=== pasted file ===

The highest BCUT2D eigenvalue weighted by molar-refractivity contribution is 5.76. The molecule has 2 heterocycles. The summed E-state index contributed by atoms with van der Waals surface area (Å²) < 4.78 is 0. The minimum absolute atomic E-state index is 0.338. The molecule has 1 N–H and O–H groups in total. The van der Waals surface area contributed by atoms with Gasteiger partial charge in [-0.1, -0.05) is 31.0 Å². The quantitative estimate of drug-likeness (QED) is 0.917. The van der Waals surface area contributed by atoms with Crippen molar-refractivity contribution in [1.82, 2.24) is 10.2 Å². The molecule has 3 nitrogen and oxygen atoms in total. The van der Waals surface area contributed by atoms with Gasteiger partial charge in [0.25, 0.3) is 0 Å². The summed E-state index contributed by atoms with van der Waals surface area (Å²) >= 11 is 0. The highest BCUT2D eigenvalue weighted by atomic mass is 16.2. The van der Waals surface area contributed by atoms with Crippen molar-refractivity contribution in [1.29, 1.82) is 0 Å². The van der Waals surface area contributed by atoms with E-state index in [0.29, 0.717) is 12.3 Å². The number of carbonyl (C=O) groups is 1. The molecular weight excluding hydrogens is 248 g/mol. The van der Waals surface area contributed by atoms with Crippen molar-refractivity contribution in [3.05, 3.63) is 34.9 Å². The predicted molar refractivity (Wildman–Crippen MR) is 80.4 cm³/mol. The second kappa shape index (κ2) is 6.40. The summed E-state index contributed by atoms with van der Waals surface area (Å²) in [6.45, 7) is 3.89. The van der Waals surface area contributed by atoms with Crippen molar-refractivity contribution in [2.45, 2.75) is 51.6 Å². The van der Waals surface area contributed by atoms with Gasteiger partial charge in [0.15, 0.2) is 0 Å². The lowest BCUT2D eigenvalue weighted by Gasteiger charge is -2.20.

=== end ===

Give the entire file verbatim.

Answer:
The highest BCUT2D eigenvalue weighted by molar-refractivity contribution is 5.76. The molecule has 2 heterocycles. The summed E-state index contributed by atoms with van der Waals surface area (Å²) < 4.78 is 0. The minimum absolute atomic E-state index is 0.338. The molecule has 1 N–H and O–H groups in total. The van der Waals surface area contributed by atoms with Gasteiger partial charge in [-0.1, -0.05) is 31.0 Å². The quantitative estimate of drug-likeness (QED) is 0.917. The van der Waals surface area contributed by atoms with Crippen molar-refractivity contribution in [1.82, 2.24) is 10.2 Å². The molecule has 3 nitrogen and oxygen atoms in total. The van der Waals surface area contributed by atoms with Gasteiger partial charge in [0.25, 0.3) is 0 Å². The summed E-state index contributed by atoms with van der Waals surface area (Å²) >= 11 is 0. The highest BCUT2D eigenvalue weighted by atomic mass is 16.2. The van der Waals surface area contributed by atoms with Crippen molar-refractivity contribution in [1.29, 1.82) is 0 Å². The van der Waals surface area contributed by atoms with E-state index in [0.29, 0.717) is 12.3 Å². The number of carbonyl (C=O) groups is 1. The molecular weight excluding hydrogens is 248 g/mol. The van der Waals surface area contributed by atoms with Crippen molar-refractivity contribution in [3.05, 3.63) is 34.9 Å². The predicted molar refractivity (Wildman–Crippen MR) is 80.4 cm³/mol. The second kappa shape index (κ2) is 6.40. The summed E-state index contributed by atoms with van der Waals surface area (Å²) in [6.45, 7) is 3.89. The van der Waals surface area contributed by atoms with Crippen molar-refractivity contribution in [2.45, 2.75) is 51.6 Å². The van der Waals surface area contributed by atoms with Gasteiger partial charge in [0.15, 0.2) is 0 Å². The lowest BCUT2D eigenvalue weighted by Gasteiger charge is -2.20.